IT took her five years but that didn’t stop Datuk Dr Mary Yap from achieving her goal - to become a PhD holder.
The Deputy Higher Education Minister recently received her PhD from Asia e-University, a collaborative multinational university initiated by the Asia Cooperation Dialogue.
Around 3,600 students graduated during the e-varsity’s sixth convocation ceremony at the Putra World Trade Centre last Saturday.
“Embarking on a doctoral programme has been my dream.
“It took me five years to complete it and I must thank my supervisor who was very patient and competent in guiding me through my academic journey,” she said.
Dr Yap’s thesis centred on a case study investigating the leadership practices of a head teacher in a remote primary school in Sarawak.
She said it was the “most difficult and long drawn academic effort” she has put herself through.
It was definitely a sacrifice of time, she added.
“I was very grateful when I received my PhD. It is something that I have earned,” she said.
She said her responsibilities as a wife, mother and grandmother, deputy minister and member of parliament meant she had to be firm with herself with how she divided her time.
In trying to balance between her numerous responsibilities and working on her PhD, she would catch up with her thesis during flights back to Tawau, Sabah, her constituency.
“It was two-and-a-half hours of no disturbance. It was the time I did a lot of thinking, analysis and reflection.”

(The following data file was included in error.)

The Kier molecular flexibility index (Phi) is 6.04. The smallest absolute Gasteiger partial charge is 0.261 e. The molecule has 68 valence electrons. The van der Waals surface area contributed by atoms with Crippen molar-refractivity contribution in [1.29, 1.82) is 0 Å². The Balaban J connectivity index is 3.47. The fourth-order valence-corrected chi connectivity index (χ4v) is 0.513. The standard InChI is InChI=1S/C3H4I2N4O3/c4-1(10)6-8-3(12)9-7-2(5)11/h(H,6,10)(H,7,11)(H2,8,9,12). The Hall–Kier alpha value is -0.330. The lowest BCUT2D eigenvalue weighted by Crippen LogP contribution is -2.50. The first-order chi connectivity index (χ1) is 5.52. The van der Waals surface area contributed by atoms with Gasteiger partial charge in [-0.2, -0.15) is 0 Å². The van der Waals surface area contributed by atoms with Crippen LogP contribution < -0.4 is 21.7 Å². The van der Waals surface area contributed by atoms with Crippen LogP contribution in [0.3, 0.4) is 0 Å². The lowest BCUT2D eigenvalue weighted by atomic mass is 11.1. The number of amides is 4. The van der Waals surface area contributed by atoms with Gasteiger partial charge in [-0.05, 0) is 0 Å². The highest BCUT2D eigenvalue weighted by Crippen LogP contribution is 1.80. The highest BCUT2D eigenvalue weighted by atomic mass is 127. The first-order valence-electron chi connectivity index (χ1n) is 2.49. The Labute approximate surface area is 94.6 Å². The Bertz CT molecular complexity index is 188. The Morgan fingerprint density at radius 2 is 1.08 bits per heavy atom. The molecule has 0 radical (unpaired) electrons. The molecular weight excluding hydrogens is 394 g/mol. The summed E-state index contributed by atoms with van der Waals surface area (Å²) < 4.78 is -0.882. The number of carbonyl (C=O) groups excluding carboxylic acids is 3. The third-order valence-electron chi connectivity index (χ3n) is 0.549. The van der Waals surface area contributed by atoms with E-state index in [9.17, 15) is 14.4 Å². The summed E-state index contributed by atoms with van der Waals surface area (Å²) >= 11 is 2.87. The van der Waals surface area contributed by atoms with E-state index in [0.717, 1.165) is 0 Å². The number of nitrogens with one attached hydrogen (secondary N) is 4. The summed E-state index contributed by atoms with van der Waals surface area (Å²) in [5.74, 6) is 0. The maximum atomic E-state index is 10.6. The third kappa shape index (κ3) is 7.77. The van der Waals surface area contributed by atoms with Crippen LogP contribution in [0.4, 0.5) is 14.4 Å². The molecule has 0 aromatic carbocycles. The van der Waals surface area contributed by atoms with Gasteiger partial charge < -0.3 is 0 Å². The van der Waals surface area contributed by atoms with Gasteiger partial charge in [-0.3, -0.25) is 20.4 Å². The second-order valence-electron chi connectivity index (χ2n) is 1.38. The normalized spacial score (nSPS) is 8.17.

Higher Education Minister Datuk Seri Idris Jusoh was present to witness Dr Yap receive her scroll.
“He is a strong believer of lifelong education.
“He would grant me the leave that I would need to take to complete my work - he’s a real leader,” said Dr Yap, who thanked Idris for his support.
She also advised the younger generation not to stop their education after receiving their degrees.
“Don’t stop when you earn one degree.
“It is important to continue (your) professional development,” she added.
Chairman’s Award recipient Ngu Mei Ee was happy that her efforts have paid off.
Ngu, who obtained a Master’s of Education, said studying part time was not easy as she had to juggle her work as teacher.
“I would give myself one week to complete one (assignment).
“One must have strong determination and must be very disciplined,” said Ngu, 30.
The Sarawak native advised students not to leave their work to the eleventh hour.
“Equal priority must be given to work and studies,” she added.
Azmi Othman, 41, pursued a degree in History but his aca-demic journey came to a halt when he got married.
“When you embark on something, be sure to complete it.
“I am grateful that I finally completed my education,” said Azmi, who completed his Bachelor of Education (Early Childhood Education).
Mahani Zainal Abidin award recipient Tie Ting Huat decided to sacrifice his career to focus on his Master’s of Business Administration full time.
“Now that I’ve completed my Masters, I’m going to focus on my career,” said Tie, 34.
He advised students not to be afraid to make decisions.
“I find that today, once a person starts working, they feel it’s hard to progress in their studies.
“In order to progress, you cannot be afraid,” he said.